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7 Heartworm Disease Myths You Need to Know

heartworm disease, heartworm infectionAlmost everyone who owns a pet has heard the term “heartworm” from their vet or someone else. Unfortunately, there are myths regarding heartworm disease and some pet owners let their guard down because they hear these myths and let their guard down. The fact is that they do need to be concerned, prepared, and vigilant in order to ensure that their pet stays as healthy as possible.

 

Here are the 10 most common heartworm disease myths that you should be aware of so that you can do all you can to prevent heartworms in your pet:

 

1. Heartworm disease doesn’t happen in my state/area.

 

Heartworm disease is practically everywhere. In the U.S., it has been diagnosed in all 50 states and is more prevalent in the southern states. It is recommended that dogs receive treatments for year-round prevention.

 

2. Dogs only need heartworm prevention in the summer when mosquitoes are active.

 

Year-round heartworm prevention is recommended for all dogs regardless of geographic location.

 

3. Dogs with heartworm infection need to be separated from other pets.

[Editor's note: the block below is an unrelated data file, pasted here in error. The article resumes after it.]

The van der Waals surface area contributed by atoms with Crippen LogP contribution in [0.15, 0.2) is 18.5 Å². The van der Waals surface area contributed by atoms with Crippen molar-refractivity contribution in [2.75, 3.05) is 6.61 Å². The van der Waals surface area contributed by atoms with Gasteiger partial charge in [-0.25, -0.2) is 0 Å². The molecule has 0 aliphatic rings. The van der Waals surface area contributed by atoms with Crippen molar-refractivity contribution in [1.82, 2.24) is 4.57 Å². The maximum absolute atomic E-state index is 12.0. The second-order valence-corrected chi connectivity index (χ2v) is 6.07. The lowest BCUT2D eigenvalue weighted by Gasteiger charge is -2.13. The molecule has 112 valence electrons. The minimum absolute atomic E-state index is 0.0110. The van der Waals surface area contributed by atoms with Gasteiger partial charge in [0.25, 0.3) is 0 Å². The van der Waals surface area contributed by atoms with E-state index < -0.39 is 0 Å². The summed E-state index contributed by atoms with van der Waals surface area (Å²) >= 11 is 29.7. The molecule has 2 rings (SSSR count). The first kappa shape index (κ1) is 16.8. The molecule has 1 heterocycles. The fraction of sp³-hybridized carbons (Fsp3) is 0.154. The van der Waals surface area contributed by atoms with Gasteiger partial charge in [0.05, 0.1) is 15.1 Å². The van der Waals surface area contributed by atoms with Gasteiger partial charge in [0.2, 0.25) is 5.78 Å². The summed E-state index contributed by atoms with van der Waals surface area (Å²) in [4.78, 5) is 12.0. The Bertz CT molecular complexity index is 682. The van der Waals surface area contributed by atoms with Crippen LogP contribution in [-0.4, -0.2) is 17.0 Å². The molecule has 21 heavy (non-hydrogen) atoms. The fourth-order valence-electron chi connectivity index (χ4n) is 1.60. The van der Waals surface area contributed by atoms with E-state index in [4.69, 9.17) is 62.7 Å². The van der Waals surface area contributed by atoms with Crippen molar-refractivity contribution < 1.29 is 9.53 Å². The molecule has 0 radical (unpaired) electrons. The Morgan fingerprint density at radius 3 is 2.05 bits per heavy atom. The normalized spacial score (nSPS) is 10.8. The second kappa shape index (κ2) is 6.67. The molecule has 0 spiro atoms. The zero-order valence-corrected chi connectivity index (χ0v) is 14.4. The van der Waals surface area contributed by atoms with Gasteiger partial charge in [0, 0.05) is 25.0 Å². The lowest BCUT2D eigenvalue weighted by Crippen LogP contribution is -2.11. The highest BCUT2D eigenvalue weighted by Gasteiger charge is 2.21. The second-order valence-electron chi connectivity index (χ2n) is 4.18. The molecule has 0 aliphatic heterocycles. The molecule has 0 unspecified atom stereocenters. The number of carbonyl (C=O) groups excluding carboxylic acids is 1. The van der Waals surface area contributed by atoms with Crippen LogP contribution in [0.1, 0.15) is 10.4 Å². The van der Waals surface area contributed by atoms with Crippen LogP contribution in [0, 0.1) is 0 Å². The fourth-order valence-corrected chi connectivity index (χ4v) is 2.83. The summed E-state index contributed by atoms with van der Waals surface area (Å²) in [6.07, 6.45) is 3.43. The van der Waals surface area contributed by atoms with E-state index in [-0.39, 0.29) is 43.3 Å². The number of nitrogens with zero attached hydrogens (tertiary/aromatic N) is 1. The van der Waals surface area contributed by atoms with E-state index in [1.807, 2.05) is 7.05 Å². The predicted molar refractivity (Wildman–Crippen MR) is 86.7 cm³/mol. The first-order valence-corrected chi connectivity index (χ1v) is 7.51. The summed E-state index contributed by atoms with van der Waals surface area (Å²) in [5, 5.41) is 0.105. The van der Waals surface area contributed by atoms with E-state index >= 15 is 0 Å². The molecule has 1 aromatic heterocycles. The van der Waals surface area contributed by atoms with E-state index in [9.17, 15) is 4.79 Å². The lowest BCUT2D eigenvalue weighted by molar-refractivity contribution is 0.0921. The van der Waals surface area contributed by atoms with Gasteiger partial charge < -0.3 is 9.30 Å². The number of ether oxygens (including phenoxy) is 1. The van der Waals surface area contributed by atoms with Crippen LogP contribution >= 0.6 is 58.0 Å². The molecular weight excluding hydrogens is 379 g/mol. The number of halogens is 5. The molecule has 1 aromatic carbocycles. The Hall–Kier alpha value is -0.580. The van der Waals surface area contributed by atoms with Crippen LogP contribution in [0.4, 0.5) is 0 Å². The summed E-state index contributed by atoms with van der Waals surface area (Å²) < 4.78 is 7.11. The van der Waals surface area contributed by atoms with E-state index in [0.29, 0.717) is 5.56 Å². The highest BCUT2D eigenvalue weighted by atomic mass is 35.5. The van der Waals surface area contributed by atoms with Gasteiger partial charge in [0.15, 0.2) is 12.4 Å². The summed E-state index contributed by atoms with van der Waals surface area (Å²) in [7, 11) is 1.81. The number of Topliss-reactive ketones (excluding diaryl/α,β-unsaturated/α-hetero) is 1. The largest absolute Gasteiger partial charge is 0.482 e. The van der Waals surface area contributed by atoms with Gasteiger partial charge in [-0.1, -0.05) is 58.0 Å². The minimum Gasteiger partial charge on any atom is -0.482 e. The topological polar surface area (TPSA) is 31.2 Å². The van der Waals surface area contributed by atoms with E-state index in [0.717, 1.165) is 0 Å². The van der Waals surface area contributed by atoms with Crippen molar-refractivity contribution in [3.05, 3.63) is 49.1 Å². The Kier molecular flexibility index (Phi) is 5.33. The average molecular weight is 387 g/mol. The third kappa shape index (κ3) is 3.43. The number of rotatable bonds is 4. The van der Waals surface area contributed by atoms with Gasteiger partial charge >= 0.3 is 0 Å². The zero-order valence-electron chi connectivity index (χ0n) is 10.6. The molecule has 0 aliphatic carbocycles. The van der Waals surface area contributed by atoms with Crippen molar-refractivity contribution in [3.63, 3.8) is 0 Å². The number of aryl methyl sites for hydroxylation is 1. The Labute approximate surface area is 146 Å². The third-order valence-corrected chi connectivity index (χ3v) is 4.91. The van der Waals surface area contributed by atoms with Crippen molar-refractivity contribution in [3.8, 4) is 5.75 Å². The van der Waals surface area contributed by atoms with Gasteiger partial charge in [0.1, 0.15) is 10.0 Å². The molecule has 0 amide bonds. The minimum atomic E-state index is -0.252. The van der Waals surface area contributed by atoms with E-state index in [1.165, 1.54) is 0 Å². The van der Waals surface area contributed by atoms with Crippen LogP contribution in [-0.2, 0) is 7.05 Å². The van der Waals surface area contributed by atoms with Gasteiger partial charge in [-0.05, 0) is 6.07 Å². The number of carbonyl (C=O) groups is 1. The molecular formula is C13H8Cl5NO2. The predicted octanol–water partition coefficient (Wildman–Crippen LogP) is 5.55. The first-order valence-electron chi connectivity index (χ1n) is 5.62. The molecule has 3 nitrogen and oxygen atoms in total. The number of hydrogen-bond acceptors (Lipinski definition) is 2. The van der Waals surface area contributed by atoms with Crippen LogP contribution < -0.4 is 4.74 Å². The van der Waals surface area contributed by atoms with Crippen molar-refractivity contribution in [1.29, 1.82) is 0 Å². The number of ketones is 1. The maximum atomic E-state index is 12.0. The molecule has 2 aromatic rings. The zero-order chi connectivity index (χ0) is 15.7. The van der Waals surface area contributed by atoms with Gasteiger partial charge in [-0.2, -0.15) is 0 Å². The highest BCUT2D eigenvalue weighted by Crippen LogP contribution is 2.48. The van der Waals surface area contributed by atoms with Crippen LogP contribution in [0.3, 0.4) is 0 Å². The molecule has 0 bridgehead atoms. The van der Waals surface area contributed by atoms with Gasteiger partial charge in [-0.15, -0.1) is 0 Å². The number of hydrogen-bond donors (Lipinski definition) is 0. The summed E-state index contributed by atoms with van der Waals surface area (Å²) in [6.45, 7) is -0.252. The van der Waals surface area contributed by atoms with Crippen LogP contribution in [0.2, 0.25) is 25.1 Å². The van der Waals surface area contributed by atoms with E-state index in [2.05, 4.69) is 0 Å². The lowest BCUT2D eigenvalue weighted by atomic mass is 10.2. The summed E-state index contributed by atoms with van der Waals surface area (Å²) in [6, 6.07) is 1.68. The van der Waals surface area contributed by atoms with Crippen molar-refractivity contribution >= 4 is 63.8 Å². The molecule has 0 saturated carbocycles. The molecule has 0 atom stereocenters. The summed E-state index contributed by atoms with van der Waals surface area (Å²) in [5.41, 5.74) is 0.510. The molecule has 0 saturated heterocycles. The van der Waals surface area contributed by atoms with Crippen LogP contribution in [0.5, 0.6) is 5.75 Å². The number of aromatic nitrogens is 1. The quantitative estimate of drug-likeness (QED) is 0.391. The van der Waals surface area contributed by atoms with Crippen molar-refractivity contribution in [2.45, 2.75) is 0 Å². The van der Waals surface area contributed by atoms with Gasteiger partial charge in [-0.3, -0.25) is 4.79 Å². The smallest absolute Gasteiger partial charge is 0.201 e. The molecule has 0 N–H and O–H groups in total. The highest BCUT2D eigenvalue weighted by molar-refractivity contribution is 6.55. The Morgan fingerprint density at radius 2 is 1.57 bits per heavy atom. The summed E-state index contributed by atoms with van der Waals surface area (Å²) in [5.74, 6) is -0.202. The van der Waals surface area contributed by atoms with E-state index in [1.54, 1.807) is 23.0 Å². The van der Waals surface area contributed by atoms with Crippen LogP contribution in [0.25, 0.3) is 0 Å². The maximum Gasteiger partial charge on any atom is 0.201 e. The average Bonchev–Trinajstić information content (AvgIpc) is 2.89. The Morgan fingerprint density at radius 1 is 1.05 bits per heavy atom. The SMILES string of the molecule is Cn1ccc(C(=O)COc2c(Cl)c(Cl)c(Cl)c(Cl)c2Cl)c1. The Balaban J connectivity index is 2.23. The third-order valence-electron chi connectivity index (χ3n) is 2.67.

Dogs with heartworm disease cannot transmit it to other pets or even people. The only way for a dog to get heartworm disease is if they are bitten by a mosquito that is carrying heartworm larvae. However, a dog with Microfilaria, which is produced by the adult heartworms in a dog with heartworm disease, can be the source of infection if bitten by a mosquito. Using a product that is designed to treat microfilaria can reduce transmission.

 

4. Puppies are naturally immune from heartworms at birth.

 

Any dog can be infected with heartworms at any age. All it takes is a bite by a mosquito that is carrying the heartworm larvae. Nursing puppies are a target, so it is important to begin heartworm prevention as soon as possible.

 

5. Only dogs get heartworms.

 

The fact is that any domestic animal can get heartworms. Dogs, cats, ferrets, and rabbits are all susceptible. As a matter of fact, the number of feline diagnoses is on the rise. It is recommended the ferrets receive year-round protection because they are at a high risk.

 

6. Indoor cats don’t need heartworm treatment.

 

Just because a cat is an indoor cat doesn’t mean that it is safe. A study showed that 27% of cats infected with heartworm disease are always indoors. This means that indoor-only cats should also be treated.

 

7. Cats and dogs are affected the same way.

 

In cats, heartworms mainly affect the pulmonary vessels and lungs, which can cause feline heartworm disease to be misdiagnosed. In dogs, heartworms locate in the lungs and along the right side of the heart. Regardless of the differences, heartworms can cause serious damage in cats and dogs.

 

It is very important to take your pet to annual veterinarian appointments so they can receive a checkup and the needed and preventative heartworm treatment so that your furry family member can remain healthy for as long as possible.


Article Tags: #heartworm disease #heartworm prevention #heartworm infection
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